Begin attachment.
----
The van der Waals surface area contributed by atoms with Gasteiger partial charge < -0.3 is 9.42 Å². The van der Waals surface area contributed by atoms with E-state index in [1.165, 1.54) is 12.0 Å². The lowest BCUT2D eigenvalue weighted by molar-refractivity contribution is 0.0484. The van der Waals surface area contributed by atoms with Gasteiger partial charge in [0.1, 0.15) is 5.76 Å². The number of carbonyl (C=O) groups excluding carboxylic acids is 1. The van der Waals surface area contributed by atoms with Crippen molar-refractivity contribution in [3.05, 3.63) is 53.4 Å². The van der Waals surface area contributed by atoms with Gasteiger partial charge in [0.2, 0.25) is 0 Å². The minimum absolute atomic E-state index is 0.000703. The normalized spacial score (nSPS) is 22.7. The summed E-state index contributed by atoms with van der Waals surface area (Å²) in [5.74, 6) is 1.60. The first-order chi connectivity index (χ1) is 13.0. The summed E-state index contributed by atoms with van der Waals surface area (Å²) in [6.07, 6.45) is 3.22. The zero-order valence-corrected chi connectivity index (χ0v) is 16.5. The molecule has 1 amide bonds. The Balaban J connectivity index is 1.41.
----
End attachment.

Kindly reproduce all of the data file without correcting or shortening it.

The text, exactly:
The van der Waals surface area contributed by atoms with Gasteiger partial charge < -0.3 is 9.42 Å². The van der Waals surface area contributed by atoms with E-state index in [1.165, 1.54) is 12.0 Å². The lowest BCUT2D eigenvalue weighted by molar-refractivity contribution is 0.0484. The van der Waals surface area contributed by atoms with Gasteiger partial charge in [0.1, 0.15) is 5.76 Å². The number of carbonyl (C=O) groups excluding carboxylic acids is 1. The van der Waals surface area contributed by atoms with Crippen molar-refractivity contribution in [3.05, 3.63) is 53.4 Å². The van der Waals surface area contributed by atoms with Gasteiger partial charge in [0.2, 0.25) is 0 Å². The minimum absolute atomic E-state index is 0.000703. The normalized spacial score (nSPS) is 22.7. The summed E-state index contributed by atoms with van der Waals surface area (Å²) in [5.74, 6) is 1.60. The first-order chi connectivity index (χ1) is 13.0. The summed E-state index contributed by atoms with van der Waals surface area (Å²) in [6.07, 6.45) is 3.22. The zero-order valence-corrected chi connectivity index (χ0v) is 16.5. The molecule has 1 amide bonds. The Balaban J connectivity index is 1.41.